3. However, already the church's publishing houses have embraced some of the newer, more adequate historiography. George Knight's books have helped the church travel the rutted road away from apologetics toward history, as has Gary Land's editing of Everett Dick's dissertation with its associated historiographical introduction. A significant number of the Andrews University Dissertation Series, and other dissertations published as books, are historical works based on substantial scholarship, but it takes time for this information to be mediated to the church at large. There is a slow trend toward a more reliable historical framework for popular books coming from major denominational presses: probably volumes on the level of Omega are a thing of the past. But some of the best-sellers on the shelves of Adventist Book Centers are apt to give the historian who prizes the well-being of the church a heavy heart.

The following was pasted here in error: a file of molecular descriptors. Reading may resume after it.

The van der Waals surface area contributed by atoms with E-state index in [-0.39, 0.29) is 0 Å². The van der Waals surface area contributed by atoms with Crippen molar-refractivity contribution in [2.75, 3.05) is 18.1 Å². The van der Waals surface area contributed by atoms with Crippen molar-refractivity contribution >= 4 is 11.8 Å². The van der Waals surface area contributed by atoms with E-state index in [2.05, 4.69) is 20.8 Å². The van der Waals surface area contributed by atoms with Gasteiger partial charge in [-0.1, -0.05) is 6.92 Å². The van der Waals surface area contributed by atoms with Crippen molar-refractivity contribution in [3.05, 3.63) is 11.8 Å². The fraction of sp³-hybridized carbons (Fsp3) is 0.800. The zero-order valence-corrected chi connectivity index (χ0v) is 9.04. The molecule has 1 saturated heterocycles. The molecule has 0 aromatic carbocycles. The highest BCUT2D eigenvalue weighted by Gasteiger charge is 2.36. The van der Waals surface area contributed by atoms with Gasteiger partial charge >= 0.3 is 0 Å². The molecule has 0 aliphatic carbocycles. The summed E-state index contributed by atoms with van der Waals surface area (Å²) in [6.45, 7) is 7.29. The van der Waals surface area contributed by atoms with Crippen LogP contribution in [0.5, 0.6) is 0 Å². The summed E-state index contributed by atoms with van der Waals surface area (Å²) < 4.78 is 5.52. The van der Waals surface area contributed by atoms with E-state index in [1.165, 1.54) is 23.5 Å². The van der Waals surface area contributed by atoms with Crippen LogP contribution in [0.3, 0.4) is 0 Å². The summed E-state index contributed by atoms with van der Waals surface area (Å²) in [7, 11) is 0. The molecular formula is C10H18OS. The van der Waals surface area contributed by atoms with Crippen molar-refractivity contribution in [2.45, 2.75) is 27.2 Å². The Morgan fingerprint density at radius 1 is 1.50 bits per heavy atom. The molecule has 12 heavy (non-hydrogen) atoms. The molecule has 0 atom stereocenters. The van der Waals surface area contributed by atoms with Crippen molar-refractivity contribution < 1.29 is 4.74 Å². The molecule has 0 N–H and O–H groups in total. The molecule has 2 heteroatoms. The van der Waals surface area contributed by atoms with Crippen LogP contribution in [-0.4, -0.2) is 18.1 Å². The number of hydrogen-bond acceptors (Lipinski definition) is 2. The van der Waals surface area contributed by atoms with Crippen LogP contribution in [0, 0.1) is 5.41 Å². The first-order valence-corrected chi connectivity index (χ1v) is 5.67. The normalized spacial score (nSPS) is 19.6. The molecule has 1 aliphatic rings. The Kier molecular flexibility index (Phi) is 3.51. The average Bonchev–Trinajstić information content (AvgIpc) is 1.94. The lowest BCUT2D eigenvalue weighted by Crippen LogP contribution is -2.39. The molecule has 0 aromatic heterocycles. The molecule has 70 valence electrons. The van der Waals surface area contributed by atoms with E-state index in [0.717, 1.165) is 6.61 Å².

4. Non-Adventist publishers are also making a positive impact on Seventh-day Adventist understandings, as they publish the work of Adventist and other scholars. If C.H. Dodd "made righteousness readable" in biblical studies, Gary Land as editor and one of the authors of Adventism in America has performed a similar service in Adventist studies. Bryan Ball's volumes show that Adventism has important conceptual antecedents outside North America. Ron Numbers and his colleagues, building on the earlier foundation of The Rise of Adventism, helped to mature the interpretation of Millerism with their volume The Disappointed. By producing Seeking a Sanctuary, Malcolm Bull and Keith Lockhart lifted the discussion of Adventism to a new level of usefulness and sophistication. Michael Pearson's Millennial Dreams and Moral Dilemmas demonstrates the kinship which exists between historical research and theological concerns and, as a bonus, Pearson documents the way in which Spectrum has enriched the thought of the church. Roland Blaich's articles show us that North American Adventism has much to learn from its experience elsewhere. Ron Lawson's fast-growing corpus confirms the fact that as a worldwide movement we are, even though haltingly, developing an enhanced openness. Meanwhile, historians and sociologists in many places (to name some: Douglas Morgan, Greg Schneider, Delmer Ross, Alberto Sbacchi, Floyd Greenleaf, Rennie Schoepflin, Harry Ballis) have extended our appreciation of Adventism's historical context, its roots and/or its encounters with cultures outside North America. Not to be forgotten are the insights of researchers who paint on a much bigger canvas, like Bryan Wilson, Martin Marty, and William S. Bainbrige, and have have enabled us to see ourselves in better perspective, discerning in particular our relatedness to other movements. Therefore, it can be said that the work of many authors from various academic and faith backgrounds is indicative of important trends in Adventist historiography, and there seems to be some willingness in the church to embrace fresh concepts after they have been published elsewhere.